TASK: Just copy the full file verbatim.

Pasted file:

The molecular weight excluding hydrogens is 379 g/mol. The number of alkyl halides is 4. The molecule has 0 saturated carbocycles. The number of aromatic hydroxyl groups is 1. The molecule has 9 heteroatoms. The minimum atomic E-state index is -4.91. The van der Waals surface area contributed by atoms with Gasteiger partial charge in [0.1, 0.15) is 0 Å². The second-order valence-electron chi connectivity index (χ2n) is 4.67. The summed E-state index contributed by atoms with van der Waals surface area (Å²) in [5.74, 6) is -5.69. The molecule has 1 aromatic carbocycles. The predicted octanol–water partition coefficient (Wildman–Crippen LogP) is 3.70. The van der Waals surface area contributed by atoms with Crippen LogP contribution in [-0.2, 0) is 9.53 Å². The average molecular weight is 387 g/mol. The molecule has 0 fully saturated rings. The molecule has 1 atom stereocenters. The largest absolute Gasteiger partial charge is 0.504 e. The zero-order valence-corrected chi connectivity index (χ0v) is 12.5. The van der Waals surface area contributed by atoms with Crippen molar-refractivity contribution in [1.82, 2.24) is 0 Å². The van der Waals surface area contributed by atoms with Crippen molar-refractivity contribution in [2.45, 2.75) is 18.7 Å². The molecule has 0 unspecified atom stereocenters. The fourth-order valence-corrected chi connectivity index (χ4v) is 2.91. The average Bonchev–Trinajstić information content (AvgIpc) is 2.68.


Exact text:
The molecular weight excluding hydrogens is 379 g/mol. The number of alkyl halides is 4. The molecule has 0 saturated carbocycles. The number of aromatic hydroxyl groups is 1. The molecule has 9 heteroatoms. The minimum atomic E-state index is -4.91. The van der Waals surface area contributed by atoms with Gasteiger partial charge in [0.1, 0.15) is 0 Å². The second-order valence-electron chi connectivity index (χ2n) is 4.67. The summed E-state index contributed by atoms with van der Waals surface area (Å²) in [5.74, 6) is -5.69. The molecule has 1 aromatic carbocycles. The predicted octanol–water partition coefficient (Wildman–Crippen LogP) is 3.70. The van der Waals surface area contributed by atoms with Crippen LogP contribution in [-0.2, 0) is 9.53 Å². The average molecular weight is 387 g/mol. The molecule has 0 fully saturated rings. The molecule has 1 atom stereocenters. The largest absolute Gasteiger partial charge is 0.504 e. The zero-order valence-corrected chi connectivity index (χ0v) is 12.5. The van der Waals surface area contributed by atoms with Crippen molar-refractivity contribution in [1.82, 2.24) is 0 Å². The van der Waals surface area contributed by atoms with Crippen molar-refractivity contribution in [2.45, 2.75) is 18.7 Å². The molecule has 0 unspecified atom stereocenters. The fourth-order valence-corrected chi connectivity index (χ4v) is 2.91. The average Bonchev–Trinajstić information content (AvgIpc) is 2.68.